Japanese investment firm SoftBank Group Corporation announced, this week, a plan to lend upwards of $20 billion to its employees so they can buy stakes in its second venture capital fund. This comes, of course, on the heels of widely celebrated success of the firm’s $100 billion investment in new tech startups.
Essentially what amounts to the second Vision Fund, the goal is to raise $108 billion through this strategy. But SoftBank is not looking solely in-house to raise this money. In addition to employees, the bank expects to collect investments from Apple Inc, Microsoft Corporation, and the Foxconn Technology Group, as well as the sovereign wealth fund of Kazakhstan. Goldman Sachs and Britain’s Standard Chartered PLChave also been named. Other Japanese financial institutions—so far seven have been identified, including Mitsubishi UFJ Financial Group Inc—have signed memorandums of understanding in participation. According to reports, each of these companies are willing to invest at least several hundred million dollars apiece.
It has also been reported that SoftBank founder and chief executive officer Masayoshi Son could account for half of this new employment investment pool. Son currently has a net worth of $16.9 billion, which makes him the second-richest person in Japan. At the same time, SoftBank had also said, at one point, it would commit at least $38 billion in capital to this fund.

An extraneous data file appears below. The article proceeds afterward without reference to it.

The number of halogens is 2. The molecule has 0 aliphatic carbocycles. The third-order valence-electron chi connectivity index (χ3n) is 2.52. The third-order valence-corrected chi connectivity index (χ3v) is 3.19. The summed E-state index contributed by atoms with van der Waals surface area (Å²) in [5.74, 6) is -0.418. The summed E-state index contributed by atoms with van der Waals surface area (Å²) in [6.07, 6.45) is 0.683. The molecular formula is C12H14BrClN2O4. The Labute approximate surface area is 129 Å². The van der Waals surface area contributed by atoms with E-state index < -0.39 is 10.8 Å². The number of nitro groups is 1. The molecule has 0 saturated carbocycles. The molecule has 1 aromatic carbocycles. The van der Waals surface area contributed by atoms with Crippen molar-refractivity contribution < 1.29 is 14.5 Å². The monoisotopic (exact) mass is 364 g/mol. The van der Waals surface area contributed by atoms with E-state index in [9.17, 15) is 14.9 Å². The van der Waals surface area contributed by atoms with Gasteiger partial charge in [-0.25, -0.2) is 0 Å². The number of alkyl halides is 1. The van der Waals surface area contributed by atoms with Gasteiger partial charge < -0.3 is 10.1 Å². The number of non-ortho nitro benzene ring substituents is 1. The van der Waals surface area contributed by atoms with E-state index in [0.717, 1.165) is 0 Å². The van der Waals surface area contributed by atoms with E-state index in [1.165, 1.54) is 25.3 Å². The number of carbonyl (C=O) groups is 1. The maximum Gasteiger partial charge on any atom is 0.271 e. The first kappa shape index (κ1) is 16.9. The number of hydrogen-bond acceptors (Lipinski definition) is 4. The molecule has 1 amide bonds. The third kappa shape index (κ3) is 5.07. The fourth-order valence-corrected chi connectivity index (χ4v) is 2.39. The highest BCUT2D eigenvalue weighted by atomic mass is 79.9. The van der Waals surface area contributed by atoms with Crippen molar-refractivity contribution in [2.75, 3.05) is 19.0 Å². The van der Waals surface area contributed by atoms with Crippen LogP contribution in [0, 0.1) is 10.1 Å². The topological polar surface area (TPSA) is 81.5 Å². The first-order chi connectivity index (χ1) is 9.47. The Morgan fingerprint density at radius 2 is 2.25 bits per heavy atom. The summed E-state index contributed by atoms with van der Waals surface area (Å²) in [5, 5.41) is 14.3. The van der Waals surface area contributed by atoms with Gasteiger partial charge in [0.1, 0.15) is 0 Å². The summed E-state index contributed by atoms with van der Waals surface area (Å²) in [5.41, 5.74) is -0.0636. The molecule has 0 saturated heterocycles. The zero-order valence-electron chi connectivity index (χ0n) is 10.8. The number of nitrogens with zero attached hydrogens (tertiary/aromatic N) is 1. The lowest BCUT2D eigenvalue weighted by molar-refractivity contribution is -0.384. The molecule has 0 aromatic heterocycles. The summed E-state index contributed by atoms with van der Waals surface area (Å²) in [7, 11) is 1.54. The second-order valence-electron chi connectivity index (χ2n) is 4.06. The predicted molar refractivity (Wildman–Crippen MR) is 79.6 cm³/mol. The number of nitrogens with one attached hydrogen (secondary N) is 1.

A few weeks ago, SoftBank had reported first-quarter profits beat every analyst estimate, largely on major valuation gains from hit ventures like Slack Technologies Inc, who went public in June. Of course, notable growth from hotel chain OYO Rooms and the food-delivery app DoorDash Inc were a big help as well. However, these gains were offset by fair holdings value decline of more than 195 billion yen this year, including losses from holdings in Uber Technologies, Inc.
In all, SoftBank says the Vision Fund currently holds investments in 81 projects, with a total value of $66.3 billion. Then, in June, SoftBank revealed its first Vision Fund had already earned 62 percent returns, so far. When the next half-dozen or so companies list publicly by early next year, these numbers are likely change quickly and favorably.